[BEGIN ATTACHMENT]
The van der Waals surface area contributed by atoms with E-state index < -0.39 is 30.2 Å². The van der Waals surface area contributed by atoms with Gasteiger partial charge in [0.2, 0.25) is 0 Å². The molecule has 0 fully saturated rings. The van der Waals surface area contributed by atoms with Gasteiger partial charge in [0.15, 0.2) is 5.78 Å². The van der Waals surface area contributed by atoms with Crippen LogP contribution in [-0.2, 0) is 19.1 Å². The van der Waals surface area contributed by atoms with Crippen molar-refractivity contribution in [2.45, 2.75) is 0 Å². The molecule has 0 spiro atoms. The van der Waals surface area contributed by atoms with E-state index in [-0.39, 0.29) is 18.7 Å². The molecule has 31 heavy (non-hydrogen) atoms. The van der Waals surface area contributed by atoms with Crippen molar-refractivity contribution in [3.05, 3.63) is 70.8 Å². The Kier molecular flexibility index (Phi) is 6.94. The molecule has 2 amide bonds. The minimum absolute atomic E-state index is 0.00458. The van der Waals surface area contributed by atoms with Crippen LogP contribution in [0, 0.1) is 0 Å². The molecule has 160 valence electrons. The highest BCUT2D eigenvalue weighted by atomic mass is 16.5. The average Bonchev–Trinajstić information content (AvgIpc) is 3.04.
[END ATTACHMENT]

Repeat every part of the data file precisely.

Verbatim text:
The van der Waals surface area contributed by atoms with E-state index < -0.39 is 30.2 Å². The van der Waals surface area contributed by atoms with Gasteiger partial charge in [0.2, 0.25) is 0 Å². The molecule has 0 fully saturated rings. The van der Waals surface area contributed by atoms with Gasteiger partial charge in [0.15, 0.2) is 5.78 Å². The van der Waals surface area contributed by atoms with Crippen LogP contribution in [-0.2, 0) is 19.1 Å². The van der Waals surface area contributed by atoms with Crippen molar-refractivity contribution in [2.45, 2.75) is 0 Å². The molecule has 0 spiro atoms. The van der Waals surface area contributed by atoms with E-state index in [-0.39, 0.29) is 18.7 Å². The molecule has 31 heavy (non-hydrogen) atoms. The van der Waals surface area contributed by atoms with Crippen molar-refractivity contribution in [3.05, 3.63) is 70.8 Å². The Kier molecular flexibility index (Phi) is 6.94. The molecule has 2 amide bonds. The minimum absolute atomic E-state index is 0.00458. The van der Waals surface area contributed by atoms with Crippen LogP contribution in [0, 0.1) is 0 Å². The molecule has 160 valence electrons. The highest BCUT2D eigenvalue weighted by atomic mass is 16.5. The average Bonchev–Trinajstić information content (AvgIpc) is 3.04.